Last week, Chancellor Jeremy Hunt unveiled his first Autumn Statement. His intention was to announce a package of measures that would help get inflation back under control and calm the markets. Unfortunately, many of these announcements will hit a large number of people in the pocket. Frozen tax thresholds, more people being sucked into the additional rate of income tax, slashed tax-free allowances for CGT and dividends. These were just a few of the headline policy changes. However, Jeremy Hunt also announced that government spending on R&D would rise. On the surface, the R&D changes looked like good news. But is this really the case?
What R&D changes were announced?
The official Autumn Statement Policy Paper announced that government investment in R&D would rise.
Public spending on R&D will increase to £20 billion a year by 2024-25, a cash increase of around a third compared to 2021-22. This is the largest increase in R&D spend ever over a Spending Review period.
One part of this increase is £2.6 billion which has been allocated to Innovate UK programmes over the Spending Review period. Funding for the nine ‘Catapults’, the technology and innovation centres established by Innovate UK, will increase by 35% (to £1.6 billion).
In addition to this, government is extending the Made Smarter programme to the East Midlands. This is intended to help SME manufacturers boost productivity via advanced digital technology.
Reforms to R&D tax credits and expenditure credits
Slightly more surprisingly, the Chancellor announced new measures to reform R&D tax credits and expenditure credits, making them less likely to be targeted by fraud. These come on top of the reforms that are already being introduced in April 2023.
The key R&D tax changes from 1st April 2023 are as follows:
- The Research and Development Expenditure Credit (RDEC) will increase from 13% to 20%
- The SME additional deduction will decrease from 130% to 86%
- The SME credit rate will decrease from 14.5% to 10%
Unfortunately, these changes will result in 30% less tax benefit being available to businesses. This will hit many SMEs particularly hard.
In addition to this, the government intends to consult on the design of a single RDEC-style scheme for all businesses. Government also intends to “work with industry to understand whether further support is necessary for R&D intensive SMEs, without significant change to the overall cost envelope for supporting R&D”.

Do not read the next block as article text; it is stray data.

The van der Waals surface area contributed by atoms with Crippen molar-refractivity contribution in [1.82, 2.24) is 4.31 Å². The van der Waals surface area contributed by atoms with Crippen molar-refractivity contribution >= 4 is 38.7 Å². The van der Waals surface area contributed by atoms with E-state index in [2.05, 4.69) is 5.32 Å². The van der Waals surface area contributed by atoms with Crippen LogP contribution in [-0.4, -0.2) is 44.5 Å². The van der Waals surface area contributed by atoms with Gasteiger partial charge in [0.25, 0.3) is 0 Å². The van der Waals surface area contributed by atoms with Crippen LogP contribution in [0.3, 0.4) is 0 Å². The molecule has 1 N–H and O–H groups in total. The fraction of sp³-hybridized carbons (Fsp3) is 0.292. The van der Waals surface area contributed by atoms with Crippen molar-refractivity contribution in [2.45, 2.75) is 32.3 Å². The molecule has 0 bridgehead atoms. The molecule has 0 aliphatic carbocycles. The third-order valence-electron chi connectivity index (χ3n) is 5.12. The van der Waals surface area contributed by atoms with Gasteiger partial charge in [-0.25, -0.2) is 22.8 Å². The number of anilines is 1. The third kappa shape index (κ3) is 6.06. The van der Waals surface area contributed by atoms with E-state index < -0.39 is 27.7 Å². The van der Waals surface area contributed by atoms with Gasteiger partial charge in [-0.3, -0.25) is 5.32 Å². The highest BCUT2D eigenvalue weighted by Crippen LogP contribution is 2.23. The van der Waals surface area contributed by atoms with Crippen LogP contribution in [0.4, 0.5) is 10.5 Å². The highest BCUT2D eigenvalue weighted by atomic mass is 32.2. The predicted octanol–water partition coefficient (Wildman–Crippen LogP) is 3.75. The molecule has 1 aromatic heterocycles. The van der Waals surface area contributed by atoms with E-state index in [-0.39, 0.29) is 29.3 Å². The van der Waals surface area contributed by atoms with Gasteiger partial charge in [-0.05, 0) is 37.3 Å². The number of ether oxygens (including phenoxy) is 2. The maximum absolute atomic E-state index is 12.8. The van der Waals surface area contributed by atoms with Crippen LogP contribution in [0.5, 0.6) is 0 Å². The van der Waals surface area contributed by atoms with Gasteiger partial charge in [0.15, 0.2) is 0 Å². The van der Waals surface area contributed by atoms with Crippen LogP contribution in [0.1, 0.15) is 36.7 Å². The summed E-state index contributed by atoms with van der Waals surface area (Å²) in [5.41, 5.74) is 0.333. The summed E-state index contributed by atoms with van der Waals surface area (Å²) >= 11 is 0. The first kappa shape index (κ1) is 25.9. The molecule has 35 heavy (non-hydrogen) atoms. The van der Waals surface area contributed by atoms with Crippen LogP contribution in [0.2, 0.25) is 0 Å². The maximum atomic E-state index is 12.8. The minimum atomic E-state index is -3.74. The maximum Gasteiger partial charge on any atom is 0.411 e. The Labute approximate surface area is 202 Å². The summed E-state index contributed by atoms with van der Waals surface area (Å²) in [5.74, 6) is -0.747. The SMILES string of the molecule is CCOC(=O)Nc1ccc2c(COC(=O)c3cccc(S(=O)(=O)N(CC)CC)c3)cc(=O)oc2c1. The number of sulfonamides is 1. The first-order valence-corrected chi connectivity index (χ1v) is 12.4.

Other R&D changes to note
Although previously announced, there a few other R&D changes to note. These are:
- From April 2023, you can receive a maximum of £250,000 via the Seed Enterprise Investment Scheme (SEIS). This is an increase from £150,000.
- At the same time, the value of options that can be granted via Company Share Options Plans will increase to £60,000. Share class restrictions will also be removed.
- The Annual Investment Allowance rate will remain at £1 million
The changes to government R&D expenditure are a mixed bag for businesses. On the plus side, more funding will be poured into Innovate UK schemes and the nine ‘Catapult’ centres. On the downside, the amount of funding available via combined R&D tax credits and R&D expenditure credits will fall.
If you feel that you may have a project that qualifies for R&D tax credits, or would like some more detail about how the changes impact your business please get in touch with your THP account manager.
About Kirsty Demeza
With a portfolio that ranges from startups to companies with a £10 million turnover, Kirsty’s talent for working closely with her clients ensures her services remain in strong demand.
“The most rewarding part of my role is seeing clients succeed,” she says. “When you help a new business and watch it expand into new premises and secure big contracts, it’s a great feeling.” Kirsty never finds two days are the same.
As well as providing accounting services that range from self-assessment tax planning and VAT to audit and accounts, she’s part of THP’s sales team and closely involved in helping our trainees to develop their skills.